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#91 Estate & Income Tax Planning – The Forgotten Strategy of a Reverse Mortgage & Roth Conversion

Estate & Income Tax Planning – The Forgotten Strategy of a Reverse Mortgage & Roth Conversion

Home prices have recently reached historic highs in the United States with the median home sales price increasing to over $400,000.00. Many homes have over $1,000,000 of equity built up over the years. This provides for excellent opportunity to consider using the home equity to provide the funds necessary to pay the income tax bite on a Roth Conversion.

The hot topic in income tax and estate planning is converting traditional IRAs to Roth IRAs. When this occurs, the IRA is income taxed at the time of the conversion at the IRA owner’s ordinary income tax rate. Typically, the income tax is paid out of the traditional IRA funds reducing the benefit of the Roth Conversion.

David Garrison and I have been discussing over the last number of months using a taxpayer’s home equity to pay the income taxes on the Roth Conversion. Here’s how it works:

The taxpayer converts $1,000,000 Traditional IRA to a Roth IRA. On the conversion, the taxpayer is going to incur approximately $400,000 of income taxes depending on his or her state (this perhaps can be reduced by staging the Roth Conversion over a number of years).

The benefits of a Roth Conversion are:

  • Invested funds in a Roth IRA are not subject to Required Minimum Distributions (“RMDs”)
  • Funds can be withdrawn tax-free during life or after death, which is a significant benefit if you want to combine your Roth IRAs on your death with protection planning using trusts for the benefit of your children
  • Funds in a Roth IRA grow tax free until 10 years after the death of the Owner (subject to certain other complex rules that require small RMDs after Roth IRA owner’s death if death occurs after age 72, and the shorting of the 10-year period if death occurs in the owner’s 80s)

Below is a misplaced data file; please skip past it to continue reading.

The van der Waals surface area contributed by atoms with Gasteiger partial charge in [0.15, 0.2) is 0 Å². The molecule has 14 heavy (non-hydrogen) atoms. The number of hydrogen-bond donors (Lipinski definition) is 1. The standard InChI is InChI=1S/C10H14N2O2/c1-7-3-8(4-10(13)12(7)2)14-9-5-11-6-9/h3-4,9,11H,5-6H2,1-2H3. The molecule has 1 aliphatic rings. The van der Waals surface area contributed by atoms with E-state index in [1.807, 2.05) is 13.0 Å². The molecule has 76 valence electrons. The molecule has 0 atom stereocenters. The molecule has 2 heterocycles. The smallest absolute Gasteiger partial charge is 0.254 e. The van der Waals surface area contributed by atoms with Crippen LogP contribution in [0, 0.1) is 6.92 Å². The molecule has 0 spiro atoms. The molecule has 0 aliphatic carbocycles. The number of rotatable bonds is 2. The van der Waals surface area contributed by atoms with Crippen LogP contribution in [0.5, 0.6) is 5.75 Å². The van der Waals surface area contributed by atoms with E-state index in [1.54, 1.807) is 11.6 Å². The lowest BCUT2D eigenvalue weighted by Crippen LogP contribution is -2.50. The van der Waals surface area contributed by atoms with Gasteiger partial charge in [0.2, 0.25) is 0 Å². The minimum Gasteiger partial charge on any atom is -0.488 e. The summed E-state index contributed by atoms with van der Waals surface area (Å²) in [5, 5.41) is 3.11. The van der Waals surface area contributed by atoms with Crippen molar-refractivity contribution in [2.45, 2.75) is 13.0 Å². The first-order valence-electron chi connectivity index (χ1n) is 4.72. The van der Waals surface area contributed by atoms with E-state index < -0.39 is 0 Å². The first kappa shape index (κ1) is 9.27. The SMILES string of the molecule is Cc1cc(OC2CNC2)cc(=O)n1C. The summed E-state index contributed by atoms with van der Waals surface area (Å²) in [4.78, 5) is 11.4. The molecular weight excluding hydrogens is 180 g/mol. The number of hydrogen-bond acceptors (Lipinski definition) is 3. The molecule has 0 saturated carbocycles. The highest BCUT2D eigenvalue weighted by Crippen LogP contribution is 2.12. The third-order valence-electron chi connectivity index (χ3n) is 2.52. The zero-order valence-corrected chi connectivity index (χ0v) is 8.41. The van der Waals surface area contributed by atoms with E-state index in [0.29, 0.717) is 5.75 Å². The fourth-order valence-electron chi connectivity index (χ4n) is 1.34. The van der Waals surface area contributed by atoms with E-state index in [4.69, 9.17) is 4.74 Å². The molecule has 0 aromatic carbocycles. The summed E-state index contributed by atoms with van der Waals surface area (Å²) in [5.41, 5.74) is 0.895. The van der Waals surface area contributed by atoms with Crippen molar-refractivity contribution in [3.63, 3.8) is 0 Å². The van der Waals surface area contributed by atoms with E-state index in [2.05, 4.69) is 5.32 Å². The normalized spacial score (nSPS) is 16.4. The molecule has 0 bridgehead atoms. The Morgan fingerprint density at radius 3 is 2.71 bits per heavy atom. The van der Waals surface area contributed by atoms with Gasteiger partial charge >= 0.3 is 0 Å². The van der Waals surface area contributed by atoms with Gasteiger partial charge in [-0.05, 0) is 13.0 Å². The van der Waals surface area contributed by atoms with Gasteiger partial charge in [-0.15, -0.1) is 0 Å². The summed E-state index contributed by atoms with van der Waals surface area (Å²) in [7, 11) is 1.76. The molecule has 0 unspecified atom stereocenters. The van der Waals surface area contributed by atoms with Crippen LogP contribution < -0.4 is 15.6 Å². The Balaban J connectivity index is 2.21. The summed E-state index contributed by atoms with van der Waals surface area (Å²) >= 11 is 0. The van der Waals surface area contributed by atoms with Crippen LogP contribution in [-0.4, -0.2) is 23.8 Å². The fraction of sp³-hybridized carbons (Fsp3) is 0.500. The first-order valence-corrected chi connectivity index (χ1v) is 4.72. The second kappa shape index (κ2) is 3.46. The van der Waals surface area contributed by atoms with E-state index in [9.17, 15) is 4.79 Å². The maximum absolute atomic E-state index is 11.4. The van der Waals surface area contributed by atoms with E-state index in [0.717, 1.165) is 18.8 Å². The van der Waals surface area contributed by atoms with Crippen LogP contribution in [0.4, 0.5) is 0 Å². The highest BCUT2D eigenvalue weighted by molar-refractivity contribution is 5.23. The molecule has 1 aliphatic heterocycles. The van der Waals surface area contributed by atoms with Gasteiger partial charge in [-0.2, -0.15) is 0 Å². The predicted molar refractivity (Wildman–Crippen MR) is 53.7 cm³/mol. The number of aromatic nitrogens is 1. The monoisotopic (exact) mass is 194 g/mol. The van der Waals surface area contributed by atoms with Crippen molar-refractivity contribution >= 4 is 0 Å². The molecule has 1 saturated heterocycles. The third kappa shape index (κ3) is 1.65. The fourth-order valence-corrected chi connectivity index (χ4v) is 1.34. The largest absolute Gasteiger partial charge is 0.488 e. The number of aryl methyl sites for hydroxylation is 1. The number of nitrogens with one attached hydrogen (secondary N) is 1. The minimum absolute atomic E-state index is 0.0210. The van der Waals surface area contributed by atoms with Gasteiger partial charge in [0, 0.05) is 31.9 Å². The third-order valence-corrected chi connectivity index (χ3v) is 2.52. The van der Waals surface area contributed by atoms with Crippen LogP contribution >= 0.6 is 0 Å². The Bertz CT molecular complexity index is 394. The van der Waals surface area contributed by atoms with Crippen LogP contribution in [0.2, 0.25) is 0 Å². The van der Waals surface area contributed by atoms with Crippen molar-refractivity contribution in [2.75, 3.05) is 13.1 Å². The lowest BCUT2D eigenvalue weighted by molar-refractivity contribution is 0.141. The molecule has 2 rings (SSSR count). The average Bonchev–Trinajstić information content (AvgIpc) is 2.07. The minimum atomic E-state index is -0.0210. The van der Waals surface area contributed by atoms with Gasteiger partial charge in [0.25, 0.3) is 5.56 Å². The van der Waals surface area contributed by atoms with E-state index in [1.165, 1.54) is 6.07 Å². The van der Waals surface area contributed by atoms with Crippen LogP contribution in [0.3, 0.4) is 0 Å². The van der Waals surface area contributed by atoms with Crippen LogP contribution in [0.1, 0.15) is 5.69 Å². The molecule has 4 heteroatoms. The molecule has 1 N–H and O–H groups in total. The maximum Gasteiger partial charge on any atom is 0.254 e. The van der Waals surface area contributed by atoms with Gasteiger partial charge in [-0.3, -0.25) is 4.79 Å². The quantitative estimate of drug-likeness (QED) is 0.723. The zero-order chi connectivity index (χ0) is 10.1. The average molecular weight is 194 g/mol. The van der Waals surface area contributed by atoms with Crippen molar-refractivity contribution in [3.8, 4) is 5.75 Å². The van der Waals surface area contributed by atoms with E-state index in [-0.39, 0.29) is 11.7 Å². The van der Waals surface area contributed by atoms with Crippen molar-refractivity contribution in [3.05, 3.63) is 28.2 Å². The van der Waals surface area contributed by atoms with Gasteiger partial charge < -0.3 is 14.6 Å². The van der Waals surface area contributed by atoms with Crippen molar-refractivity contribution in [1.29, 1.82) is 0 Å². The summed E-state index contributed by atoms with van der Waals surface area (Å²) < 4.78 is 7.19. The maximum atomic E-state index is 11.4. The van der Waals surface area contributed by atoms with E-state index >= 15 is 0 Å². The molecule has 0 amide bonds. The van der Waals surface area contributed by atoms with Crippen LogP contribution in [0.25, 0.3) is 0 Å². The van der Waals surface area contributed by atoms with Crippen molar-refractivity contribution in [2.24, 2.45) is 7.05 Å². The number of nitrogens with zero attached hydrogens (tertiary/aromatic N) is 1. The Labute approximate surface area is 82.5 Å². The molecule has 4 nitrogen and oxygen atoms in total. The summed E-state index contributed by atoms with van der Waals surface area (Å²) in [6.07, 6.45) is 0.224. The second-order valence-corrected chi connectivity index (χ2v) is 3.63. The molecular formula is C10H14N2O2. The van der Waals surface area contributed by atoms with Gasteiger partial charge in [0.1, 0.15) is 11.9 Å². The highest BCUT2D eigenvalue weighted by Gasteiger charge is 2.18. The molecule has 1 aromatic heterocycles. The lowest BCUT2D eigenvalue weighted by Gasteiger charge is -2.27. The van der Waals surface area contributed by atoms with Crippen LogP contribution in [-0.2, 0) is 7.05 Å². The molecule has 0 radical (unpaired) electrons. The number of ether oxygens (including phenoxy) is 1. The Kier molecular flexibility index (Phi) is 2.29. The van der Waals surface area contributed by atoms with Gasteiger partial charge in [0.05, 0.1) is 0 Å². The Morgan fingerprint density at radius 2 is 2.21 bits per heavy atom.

The downside of the above strategy is how is the taxpayer going to pay the income tax without selling capital gain assets such as stocks in an investment account causing additional income taxes or depleting the converted Traditional IRA funds reducing the benefits of the Roth Conversion.

An alternative that everyone should explore is using a HECM (Home Equity Conversion Mortgage, also know as a reverse mortgage). The HECM depending on the age of the owners of the home and equity available in the home may provide the funds necessary to pay of the income taxes on the Roth Conversion without causing additional income taxes. Additionally, a HECM requires no monthly principal and interest payments which provides for maximum efficiency of the Roth Conversion strategy. This is a strategy that everyone should be considering when contemplating a Roth Conversion.

This Article is for education purposes only and are not intended, and should not be relied upon, as legal or accounting advice.

Pursuant to Circular 230 promulgated by the Internal Revenue Service, please be advised that this article is not intended or written to be used, and that it cannot be used, for the purpose of avoiding federal tax penalties unless otherwise expressly indicated.

Brian A. Eagle, managing partner of the law firm of Eagle & Fein, P.C. is celebrating 30 years of serving clients. Brian inspires families to plan to meet their goals and objectives based on a unique process that focuses on the definition of proper planning.


David Garrison
Home Equity Retirement Specialist
NMLS # 1595194
Serving the State of Indiana
p (317) 644-2595 c (765) 516-0130
e [email protected]

2169 East Rutland Lane, Martinsville, IN 46151
Corporate NMLS #1025894